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Ethical Time of Destiny: Islamic Education and Post-Schooling Life Outcomes of Muslim Girls in Contemporary India


· Shahana Munazir UW Madison (Madison, United States of America)


07/27 | 13:30-13:50 UTC+2/CEST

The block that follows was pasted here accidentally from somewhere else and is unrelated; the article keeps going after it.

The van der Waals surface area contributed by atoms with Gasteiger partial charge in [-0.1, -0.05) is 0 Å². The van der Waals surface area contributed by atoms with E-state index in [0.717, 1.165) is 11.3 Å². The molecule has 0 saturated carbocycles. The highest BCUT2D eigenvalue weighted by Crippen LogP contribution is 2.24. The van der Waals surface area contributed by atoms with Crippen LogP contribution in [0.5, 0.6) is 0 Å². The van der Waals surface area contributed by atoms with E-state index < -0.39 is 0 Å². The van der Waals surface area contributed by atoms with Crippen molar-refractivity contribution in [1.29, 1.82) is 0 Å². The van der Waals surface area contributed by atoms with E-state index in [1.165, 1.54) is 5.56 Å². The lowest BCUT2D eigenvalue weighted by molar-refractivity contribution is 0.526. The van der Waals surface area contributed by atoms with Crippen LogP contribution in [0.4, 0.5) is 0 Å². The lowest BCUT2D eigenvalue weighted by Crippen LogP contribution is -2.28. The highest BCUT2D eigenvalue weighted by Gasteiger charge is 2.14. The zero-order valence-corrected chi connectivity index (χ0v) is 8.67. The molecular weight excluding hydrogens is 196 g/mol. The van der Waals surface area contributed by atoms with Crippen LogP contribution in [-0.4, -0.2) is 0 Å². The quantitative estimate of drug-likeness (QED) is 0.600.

Often relying on “kismat” or destiny to explain a good or bad life-outcome, invocation of this temporal ethic in India and much of South Asia is often accompanied by a usual sigh and shrug of shoulders, caste-aside as a form of a meaningless verbal hyperbole. In the context of young Muslim girls in Islamic schools in contemporary India, however, this might mean more than a simple shrug. Especially, in the wake of rising socio-political precarity within the Bharatiya Janata Party’s (BJPs) nationalist discourse in India since 2014, the learning, embodying, and invoking of ethical time in the form of “kismat” opens doors for larger debates on Islam, ethics, temporality, and agency of Muslim women in contemporary India that goes beyond tracing of teleological progression in girls’ lives from being “pious” to a “modern Muslim woman” in-between piety and non-piety. My work will explore how the Islamic ethic of Islamic predestination or the inevitability of the divine taught and embodied through the pedagogy of the Islamic schools intersect with how girls formulate their decision-making using destiny as an invocation of a “determined” future in their everyday life post-schooling. In particular, I explore how this intersection between time and ethics shape girls’ kinship relations of love, care, and health at home and political participation in the public space, as well as how such intersections shape alternate meanings of representation, lived risks, and marginality of such vulnerable populations.